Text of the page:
Penicillin is the most common drug allergy, affecting up to 10% of the population. Most patients lose their sensitivity over time, but there are some that continue to live with the allergy. Penicillin allergies are commonly over-reported and result in an unnecessary use of stronger antibiotics. This is why it’s important to test for this allergy after a certain amount time to confirm or disprove a previous label of penicillin allergy.
Although about 80% of patients lose their sensitivity after 10 years, penicillin is still one of the most common causes of anaphylaxis. Drug eruptions, an adverse reaction of the skin, have also been reported. In this case, cutaneous reactions appear as mild symptoms and disappear when the drug is withdrawn. More serious drug eruptions include organ injury.
Penicillin Allergy Symptoms
If you experience any of these symptoms after taking penicillin-containing medication, contact your doctor immediately. Symptoms usually emerge instantly; however, it’s not uncommon for symptoms to appear hours later. It is also common for allergic reactions to occur after the second exposure. The first time you take penicillin, your body might not register it as a harmful substance.
Common Penicillin Medications
These medications are administered by shot or orally. They are all effective in treating bacterial infections. Amoxicillin is more popular than other penicillin-containing medications. It is inexpensive and widely available. If a doctor suggests amoxicillin for treatment, make sure you complete an allergy panel first.
There are also some differences among the penicillin-containing medications. Ampicillin and oxacillin are semi-synthetic penicillins and are taken orally. They are used to fight bacteria that are more resistant to antibiotics.
Piperacillin is administered by shot and used in cases where the bacteria is hard to kill, such as urinary tract infections. It’s usually given with amoxicillin. Dicloxacillin and nafcillin are naturally resistant to some bacteria. If you are allergic to one penicillin-containing medication, you cannot take any of the other medications. You should ask about a penicillin alternative to treat your infection.
Trimethoprim and nitrofurantoin can be alternatives for piperacillin, treating urinary tract infections. Doxycycline, erythromycin, and clarithromycin treat upper respiratory infections; and cotrimoxazole is available as an alternative to treat abdominal infections. Your doctor will explain which penicillin alternative fits your situation.
Diagnosing A Penicillin Allergy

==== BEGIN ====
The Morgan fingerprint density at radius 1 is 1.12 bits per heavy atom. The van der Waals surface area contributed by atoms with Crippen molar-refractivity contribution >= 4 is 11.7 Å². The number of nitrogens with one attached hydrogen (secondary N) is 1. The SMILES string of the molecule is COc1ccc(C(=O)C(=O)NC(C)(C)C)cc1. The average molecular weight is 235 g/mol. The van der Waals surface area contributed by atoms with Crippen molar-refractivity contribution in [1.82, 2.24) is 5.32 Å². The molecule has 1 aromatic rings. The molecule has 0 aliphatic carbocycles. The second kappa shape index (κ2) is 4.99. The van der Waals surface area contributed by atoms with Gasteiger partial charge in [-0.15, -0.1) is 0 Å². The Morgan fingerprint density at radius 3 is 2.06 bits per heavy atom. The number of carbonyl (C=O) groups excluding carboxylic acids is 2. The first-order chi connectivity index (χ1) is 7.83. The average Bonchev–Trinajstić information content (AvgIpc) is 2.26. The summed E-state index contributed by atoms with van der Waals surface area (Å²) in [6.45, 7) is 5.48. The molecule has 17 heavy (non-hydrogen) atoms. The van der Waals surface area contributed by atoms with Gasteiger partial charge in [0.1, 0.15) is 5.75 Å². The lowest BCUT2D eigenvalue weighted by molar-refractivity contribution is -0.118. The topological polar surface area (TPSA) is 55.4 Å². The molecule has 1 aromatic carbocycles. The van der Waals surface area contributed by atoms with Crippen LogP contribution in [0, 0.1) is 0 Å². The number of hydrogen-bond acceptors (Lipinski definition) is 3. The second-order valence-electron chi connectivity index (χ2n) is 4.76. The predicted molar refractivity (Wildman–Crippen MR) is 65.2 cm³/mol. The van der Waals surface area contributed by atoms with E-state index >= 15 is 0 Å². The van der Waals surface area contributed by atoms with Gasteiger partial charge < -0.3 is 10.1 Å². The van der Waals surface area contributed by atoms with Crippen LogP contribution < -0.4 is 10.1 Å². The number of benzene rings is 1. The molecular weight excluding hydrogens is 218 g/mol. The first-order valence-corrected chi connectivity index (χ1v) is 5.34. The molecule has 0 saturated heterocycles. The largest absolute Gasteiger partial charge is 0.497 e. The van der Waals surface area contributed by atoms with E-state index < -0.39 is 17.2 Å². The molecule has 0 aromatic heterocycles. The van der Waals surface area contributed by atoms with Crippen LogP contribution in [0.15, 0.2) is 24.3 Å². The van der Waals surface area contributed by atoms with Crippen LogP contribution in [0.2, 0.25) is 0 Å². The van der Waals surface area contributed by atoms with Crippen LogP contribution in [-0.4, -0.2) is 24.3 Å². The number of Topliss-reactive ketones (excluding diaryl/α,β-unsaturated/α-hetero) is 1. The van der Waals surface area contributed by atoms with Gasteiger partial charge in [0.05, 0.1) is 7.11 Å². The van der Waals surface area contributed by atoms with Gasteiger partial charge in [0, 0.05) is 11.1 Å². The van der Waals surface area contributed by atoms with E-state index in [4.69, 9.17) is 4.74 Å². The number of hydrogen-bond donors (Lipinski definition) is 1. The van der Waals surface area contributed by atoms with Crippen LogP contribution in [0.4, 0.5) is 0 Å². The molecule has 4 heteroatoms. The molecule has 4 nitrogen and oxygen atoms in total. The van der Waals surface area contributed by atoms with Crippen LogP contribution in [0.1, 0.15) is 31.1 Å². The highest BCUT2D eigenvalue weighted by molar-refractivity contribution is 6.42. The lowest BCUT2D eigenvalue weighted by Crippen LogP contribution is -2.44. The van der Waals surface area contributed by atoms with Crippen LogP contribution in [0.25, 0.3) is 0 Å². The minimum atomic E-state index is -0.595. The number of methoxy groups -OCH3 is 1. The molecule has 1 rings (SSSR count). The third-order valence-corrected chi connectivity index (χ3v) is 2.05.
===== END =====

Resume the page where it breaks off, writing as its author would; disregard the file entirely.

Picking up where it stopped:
Most allergists will use a skin prick test to diagnose a penicillin allergy; however, many patients may still receive a negative result even if it is believed they are allergic. In this case, an allergist will introduce the allergen beneath the skin in a method called intradermal testing.
In addition, a penicillin challenge may be performed. A dose of penicillin-containing medication (usually amoxicillin) may be administered in the office under careful observation to confirm a negative dose. This is done only as a last option, as penicillin is known to cause severe allergic reactions. Your doctor will have epinephrine and other allergy medications on hand to treat any symptoms.
Penicillin Allergy Treatment
Avoidance is the best treatment for any allergy. There are many alternative medications available to treat your bacterial infections. If you avoid penicillin, there is a chance that your sensitivity will disappear or weaken. In the meantime, visit your allergist for recommended allergy medications to treat minor symptoms.
For more serious allergies, desensitization is another treatment option. Your doctor will gradually administer the medication by mouth or as shots to build tolerance of the drug. Desensitization is recommended for patients that require treatment with penicillin, such as those suffering from neurosyphilis. This chronic condition can only be treated with penicillin-containing medication. Ask your allergist if desensitization is necessary for you.
Frequently Asked Questions
Penicillium mold naturally produces the antibiotic penicillin. However, scientists separated the penicillin product from the mold and purified it for use as an antibiotic.
Bactrim, cephalosporins, and macrolides are other alternatives to penicillin for treating bacterial infections. Always consult with your doctor about taking new medications.
Side effects of penicillin include nausea, vomiting, abdominal pain, diarrhea, and upset stomach.
Patients who are constantly exposed to the drug are most likely to develop a penicillin allergy, this concerns patients with serious infections.
Only about 10% of people have a true penicillin allergy, but symptoms can be life threatening. Contact the allergists at NY Allergy & Sinus Centers if you believe you have an allergy or sensitivity to penicillin. Doctors recommend getting allergy tested early to confirm your allergy, and then again after a few years to see if the allergy still exists. Call (212) 686-4448 to book your appointment today!